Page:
MANAWA – Many farmers throughout Wisconsin are sincerely interested in planting cover crops and employing other conservation practices to help build the soil and reduce erosion but are hesitant to take that first step because they are uncertain about the results.
Now 10 farms in eight Wisconsin counties are leading the way as members of the Upper Fox–Wolf River Basin Demonstration Farm Network.
These farms are showing other farmers and general public that the right combination of traditional conservation practices and other innovate technologies functioning on the landscape can produce viable and sustainable economic and environmental benefit.
The demonstration network is a partnership between the farms and the U.S. Department of Agriculture, Natural Resources Conservation Service (USDA NRCS), the Waupaca County Land & Water Conservation Department, Fond du Lac, Green Lake, Marquette, Outagamie, Portage, Shawano, and Winnebago counties and the Green Lake Association.
This partnership will address the effectiveness of current conservation systems used to reduce nonpoint source pollution. NRCS, through the Great Lakes Restoration Initiative, is the main funding source with contributions from the participating counties, and some private partners, according to Angela Biggs, USDA NRCS State Conservationist for Wisconsin.
“Through this collaboration and funding, we can publicly highlight the most effective conservation systems that have the greatest environmental and economic benefit; we’re excited to be partnering with our fourth series of demonstration farm networks to reduce phosphorus entering the Great Lakes basin,” explained Biggs.
“Participating farms will demonstrate the effectiveness and adaptability of conservation practice systems that reduce erosion, sedimentation and nonpoint source pollution. The network will also provide education and technology transfer opportunities for the public,” said Brian Haase, director of the Waupaca County Land & Water Conservation Department.
The farms network represents several diverse operations according to agronomist Matt Brugger, who is with Tilth Agronomy and also serves as the network project manager.
“We have a range of farms, including a large CAFO,” Brugger explained. “About half are dairy farms, or have animals. And we have some that are just crop farms. Farms range in size from around 500 acres to over 2,000 acres.”
Member farms include: Albright Brothers, LLC operated by brothers Jamie and Casey Albright, along with their Uncle David and their father James near Omro; Dan and Ruth Boerst farm near Manawa and hosted the first demo farm field day June, 2019. They have no-till planted into green cover, established a rotational grazing system for dairy heifers, and more.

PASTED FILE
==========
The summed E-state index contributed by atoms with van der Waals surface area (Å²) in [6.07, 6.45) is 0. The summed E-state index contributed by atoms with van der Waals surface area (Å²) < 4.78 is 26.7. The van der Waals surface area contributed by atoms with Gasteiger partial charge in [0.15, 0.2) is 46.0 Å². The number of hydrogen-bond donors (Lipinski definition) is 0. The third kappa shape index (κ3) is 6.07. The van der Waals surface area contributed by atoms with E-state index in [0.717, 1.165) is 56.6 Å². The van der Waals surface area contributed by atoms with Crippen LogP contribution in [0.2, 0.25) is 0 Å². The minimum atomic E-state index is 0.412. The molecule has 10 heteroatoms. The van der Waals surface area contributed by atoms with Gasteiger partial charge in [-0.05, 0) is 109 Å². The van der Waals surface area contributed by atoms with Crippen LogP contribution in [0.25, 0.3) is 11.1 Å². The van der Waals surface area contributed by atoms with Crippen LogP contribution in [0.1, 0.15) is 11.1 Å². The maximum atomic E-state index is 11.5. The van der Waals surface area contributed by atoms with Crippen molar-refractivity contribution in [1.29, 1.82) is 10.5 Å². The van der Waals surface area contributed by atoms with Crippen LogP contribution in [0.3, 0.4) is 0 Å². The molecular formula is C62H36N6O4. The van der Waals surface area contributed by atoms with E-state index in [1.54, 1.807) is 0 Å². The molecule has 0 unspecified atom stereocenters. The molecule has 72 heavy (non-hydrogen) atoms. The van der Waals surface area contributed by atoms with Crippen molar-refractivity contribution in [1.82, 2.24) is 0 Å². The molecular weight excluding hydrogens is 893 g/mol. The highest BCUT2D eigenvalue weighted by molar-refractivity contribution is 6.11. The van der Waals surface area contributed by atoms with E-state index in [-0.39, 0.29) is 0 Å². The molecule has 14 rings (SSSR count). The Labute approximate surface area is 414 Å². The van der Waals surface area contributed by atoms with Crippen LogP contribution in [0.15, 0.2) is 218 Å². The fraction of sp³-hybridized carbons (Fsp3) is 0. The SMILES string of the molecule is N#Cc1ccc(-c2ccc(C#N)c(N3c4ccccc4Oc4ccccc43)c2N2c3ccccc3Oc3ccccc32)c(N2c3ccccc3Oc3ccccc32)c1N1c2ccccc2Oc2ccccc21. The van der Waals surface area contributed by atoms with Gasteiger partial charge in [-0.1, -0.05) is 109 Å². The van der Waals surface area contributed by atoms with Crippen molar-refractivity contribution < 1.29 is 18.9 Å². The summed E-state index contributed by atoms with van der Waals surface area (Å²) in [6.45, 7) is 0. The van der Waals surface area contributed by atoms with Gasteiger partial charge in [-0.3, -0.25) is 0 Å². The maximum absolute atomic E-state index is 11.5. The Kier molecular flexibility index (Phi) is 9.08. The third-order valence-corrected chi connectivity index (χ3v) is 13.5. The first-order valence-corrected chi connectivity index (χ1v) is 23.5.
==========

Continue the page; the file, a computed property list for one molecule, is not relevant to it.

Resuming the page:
Father and son farmers Dave and Dusty Schultz have been completely no-tilling their 1,700 acres near Van Dyne for 20 years. Randy Erickson, his wife, Carol, and their son, Adam milk 450 cows and farm 1,000 acres near Clintonville.
Rick Gehrke and his father, Ron, own and operate the Gehrke Family Farm, LLC, located just west of Omro, which covers 600 acres grows corn, soybean, winter wheat, along with some forage. Matt Hintz and his wife, Sara, farm around 1,500 acres of cropland near Amherst, with1,000 acres in continuous no-till.
Ed Montsma and his wife, Kathy, farm 2,400 acres owned and rented in southwest Fond du Lac County, planting corn, soybeans, and wheat test plots. Chris, his wife, Kelly and parents, Larry and Deb, are the owners of Pollack-Vu Dairy, LLC located near Ripon.
Tauchen’s Harmony Valley Farm is run by brothers Steve, Gary and Greg Tauchen, along with their parents Herb & Marlys near Bonduel, where they milk around 1,200 cows, care for nearly 1,000 heifers and run 2,500 acres of cropland. Zeb Zuehls is a fourth-generation farmer of his family farm in Montello. He farms 1,200 acres he also does custom work which includes planting, combining and large-square baling.
This fall Wisconsin State Farmer checked out a demonstration plot on the Boerst farm along with Brugger and NRCS Conservationist Derrick Raspor that included several cover crop seed mixes.
Brugger noted the individual strips featured common vetch, spring lentils, cow peas, clover, sun hemp, cereal rye, pearl millet sorghum-sedan, radish, African cabbage, turnips, buckwheat, flax and sunflower.
“There was barley here before I sprayed it, but we have barley coming back,” said Boerst. “We vacuumed cleaned the seeder before planting each strip of cover crop that was labeled so that we could easily tell which plants were doing better.”
Boerst also stressed the importance of establishing a baseline to help determine how the soil improves. “We need to crunch the numbers, too,” he added.
Brugger emphasized that the network was designed to work closely with producers to address challenges at the ground level and provide solutions that can be implemented on a large scale throughout the river basin, and many more farmers now recognize the advantages of cover crops.
“We have many farmers who are looking for something they can do differently to mitigate some of the issues we’ve had the last couple of years with wet fields,” he said. “They realize that growing crops take up moisture and help dry out the fields quicker. More are starting to see that they can plant into a crop and still terminate it if they want, and not have negative issues they thought they might have.”
Brugger also stressed the importance of sharing information with the public.
“The general public is supportive of practices that help prevent soil runoff into our lakes and rivers,” he said. “Everybody wants clean water, and farmers do too. We want the public to know that farmers are working to be a part of the solution.”